EFFECTIVE award and management of government contracts is critical for quality service delivery and achieving development outcomes.
Recently, a public procurement notice was published by the Ministry of Finance and Treasury (MOFT) declaring that contractors used to provide the service and maintenance of Honiara International Airport and the 21 provincial airports have expired since September 2014 and were non-compliant, hence declared null and void.
TSI understands that the action taken by MOFT to cease all airport contracts is to allow relevant government authorities to rectify and regularize the tendering and contracting of these services in the manner fully consistent with the Solomon Islands Government (SIG) Public Financial Management Act 2013 rules and regulations.
Under the new arrangement, preparations are being driven by the Ministry of Finance and Treasury, in conjunction with the Ministry of Communication and Aviation(MCA) and the Ministry of Infrastructure and Development (MID) and with support and guidance by the Civil Aviation Authority of Solomon Islands for safety standards and quality specifications.
Transparency Solomon Islands applauds MOFT for exercising transparency and we acknowledge the step taken by relevant line ministries to ensure that a comprehensive tendering process based on performance is underway to determine genuine and qualified contractors.
This is a way forward and it must be done accordingly. The public procurement notice is just one step towards transparency and accountability on how public resources are used and utilized.
TSI have learned that a lot of citizens are complaining that some of the contractors who won tender bidding to provide maintenance to airports have failed to deliver services and some have left incomplete work.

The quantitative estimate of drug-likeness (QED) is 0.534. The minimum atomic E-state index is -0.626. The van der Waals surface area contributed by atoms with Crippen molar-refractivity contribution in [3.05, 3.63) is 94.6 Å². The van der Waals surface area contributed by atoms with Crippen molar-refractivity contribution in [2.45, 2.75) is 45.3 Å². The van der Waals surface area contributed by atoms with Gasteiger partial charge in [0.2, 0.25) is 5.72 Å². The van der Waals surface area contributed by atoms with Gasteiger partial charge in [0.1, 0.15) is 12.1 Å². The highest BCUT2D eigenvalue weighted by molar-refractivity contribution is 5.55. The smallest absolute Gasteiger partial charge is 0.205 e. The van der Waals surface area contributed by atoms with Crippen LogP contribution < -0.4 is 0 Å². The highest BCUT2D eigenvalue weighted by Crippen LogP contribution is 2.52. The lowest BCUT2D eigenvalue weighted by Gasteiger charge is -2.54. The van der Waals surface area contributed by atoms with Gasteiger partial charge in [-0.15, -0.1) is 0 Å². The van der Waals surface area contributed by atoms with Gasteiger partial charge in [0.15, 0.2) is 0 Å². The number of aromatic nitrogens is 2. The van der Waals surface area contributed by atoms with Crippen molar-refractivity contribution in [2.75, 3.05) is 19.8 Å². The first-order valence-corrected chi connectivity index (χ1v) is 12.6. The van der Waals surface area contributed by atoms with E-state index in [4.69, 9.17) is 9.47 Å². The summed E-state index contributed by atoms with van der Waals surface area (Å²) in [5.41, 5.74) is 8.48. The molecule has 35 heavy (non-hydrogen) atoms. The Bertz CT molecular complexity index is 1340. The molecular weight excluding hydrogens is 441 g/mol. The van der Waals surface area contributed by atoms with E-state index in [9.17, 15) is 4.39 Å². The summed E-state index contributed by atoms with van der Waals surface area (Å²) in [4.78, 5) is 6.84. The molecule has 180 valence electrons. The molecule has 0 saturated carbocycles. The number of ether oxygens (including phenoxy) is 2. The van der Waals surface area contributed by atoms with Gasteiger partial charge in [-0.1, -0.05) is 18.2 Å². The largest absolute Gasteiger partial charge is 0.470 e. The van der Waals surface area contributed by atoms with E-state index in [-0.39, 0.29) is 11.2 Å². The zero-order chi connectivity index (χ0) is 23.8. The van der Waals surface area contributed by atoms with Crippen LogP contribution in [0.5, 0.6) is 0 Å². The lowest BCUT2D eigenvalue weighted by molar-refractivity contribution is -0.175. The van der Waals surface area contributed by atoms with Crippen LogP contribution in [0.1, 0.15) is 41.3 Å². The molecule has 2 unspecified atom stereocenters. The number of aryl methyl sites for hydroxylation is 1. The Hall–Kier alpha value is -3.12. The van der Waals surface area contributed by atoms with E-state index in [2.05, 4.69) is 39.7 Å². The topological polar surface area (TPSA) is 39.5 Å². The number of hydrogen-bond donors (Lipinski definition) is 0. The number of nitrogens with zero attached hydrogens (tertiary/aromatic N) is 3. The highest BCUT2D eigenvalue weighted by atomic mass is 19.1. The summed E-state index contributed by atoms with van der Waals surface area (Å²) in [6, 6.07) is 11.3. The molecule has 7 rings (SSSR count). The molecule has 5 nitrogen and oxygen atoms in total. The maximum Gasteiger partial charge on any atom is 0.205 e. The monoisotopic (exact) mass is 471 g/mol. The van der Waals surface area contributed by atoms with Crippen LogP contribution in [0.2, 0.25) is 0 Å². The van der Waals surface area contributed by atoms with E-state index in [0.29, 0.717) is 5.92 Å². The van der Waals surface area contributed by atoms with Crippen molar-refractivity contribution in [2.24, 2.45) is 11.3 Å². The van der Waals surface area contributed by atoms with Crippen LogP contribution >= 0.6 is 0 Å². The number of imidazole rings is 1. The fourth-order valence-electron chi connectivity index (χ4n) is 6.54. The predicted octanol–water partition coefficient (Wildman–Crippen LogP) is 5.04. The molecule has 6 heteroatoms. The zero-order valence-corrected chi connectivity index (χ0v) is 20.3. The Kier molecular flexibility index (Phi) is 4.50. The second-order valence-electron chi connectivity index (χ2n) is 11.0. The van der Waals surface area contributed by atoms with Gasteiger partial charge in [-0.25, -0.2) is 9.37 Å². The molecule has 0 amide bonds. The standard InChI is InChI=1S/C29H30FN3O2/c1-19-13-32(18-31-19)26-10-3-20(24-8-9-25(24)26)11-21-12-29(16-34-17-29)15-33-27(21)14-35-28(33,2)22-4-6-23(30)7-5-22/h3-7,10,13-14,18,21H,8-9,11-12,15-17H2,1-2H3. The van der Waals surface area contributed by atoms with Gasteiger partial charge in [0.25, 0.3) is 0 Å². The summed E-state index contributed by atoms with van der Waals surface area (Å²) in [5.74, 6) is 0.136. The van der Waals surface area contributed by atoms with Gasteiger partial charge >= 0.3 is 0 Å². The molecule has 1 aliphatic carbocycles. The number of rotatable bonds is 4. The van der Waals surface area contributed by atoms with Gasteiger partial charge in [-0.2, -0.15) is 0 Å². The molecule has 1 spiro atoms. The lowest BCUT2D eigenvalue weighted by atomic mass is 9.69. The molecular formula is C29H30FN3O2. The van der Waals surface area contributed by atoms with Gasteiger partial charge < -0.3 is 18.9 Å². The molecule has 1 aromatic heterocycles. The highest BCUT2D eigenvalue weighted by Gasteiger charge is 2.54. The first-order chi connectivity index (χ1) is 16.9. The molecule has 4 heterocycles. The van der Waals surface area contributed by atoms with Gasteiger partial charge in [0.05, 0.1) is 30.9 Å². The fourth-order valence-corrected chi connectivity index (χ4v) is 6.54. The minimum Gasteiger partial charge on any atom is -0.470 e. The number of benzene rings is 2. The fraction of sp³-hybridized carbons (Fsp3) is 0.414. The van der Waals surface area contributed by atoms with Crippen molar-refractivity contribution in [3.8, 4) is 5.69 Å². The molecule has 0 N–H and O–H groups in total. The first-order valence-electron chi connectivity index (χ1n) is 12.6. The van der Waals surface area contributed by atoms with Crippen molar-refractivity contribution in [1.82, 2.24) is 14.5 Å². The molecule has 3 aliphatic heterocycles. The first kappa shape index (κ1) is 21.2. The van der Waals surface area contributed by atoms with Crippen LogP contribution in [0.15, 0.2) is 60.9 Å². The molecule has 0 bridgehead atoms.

An example of such is the Ministry of Communication and Aviation project to rehabilitate and re-install Non-Directional Beacons(NDB) at the Kirakira, Auki, Munda and Rennell airports.
In November 2012 the project was awarded to a local communications firm for more than SBD$2 million, however the contractor technically failed leaving these airports without functional NDBs to date.
It was further alleged that last year the Ministry of Aviation re-issued a tender for the same company for the airports project through the Central Tender Board.
This example highlights how inefficiency can permanently threaten the achievement of desired results.
TSI strongly calls on the relevant ministries that when reviewing the contract for this year, performance-based indicators must be a priority in awarding or reviewing of contracts.
Why this is important is because of the fact that millions of dollar were allocated for such contract.
The value for maintenance cost for Honiara International Airport in 2014 was in the range of at least $20,000 to $60,000 per lot per month for an aggregate cost of nearly $1 million per month.
Maintenance cost for the 21 provincial airports in 2014 was in the range of at least $10,000 to $20,000 per month depending on lot size.
Maintenance cost at Munda International Airport was at least $40,000 to $50,000 per lot per month.
These are truly huge spending involving millions and it was fully funded by the Solomon Islands Governments, meaning it was fully footed by tax payers of this country.
Therefore, following specify due procedures to reach a decision to award contract is essential to ensure value of money against development outcome is realized.
While TSI applauds MOFT for the efforts done, publishing the winning contractors and decisions made to award contract must be done as well to help shed more light on government procurement processes and procedures which aims to improve services and development in Solomon Islands.
– TRANSPARENCY SOLOMON ISLANDS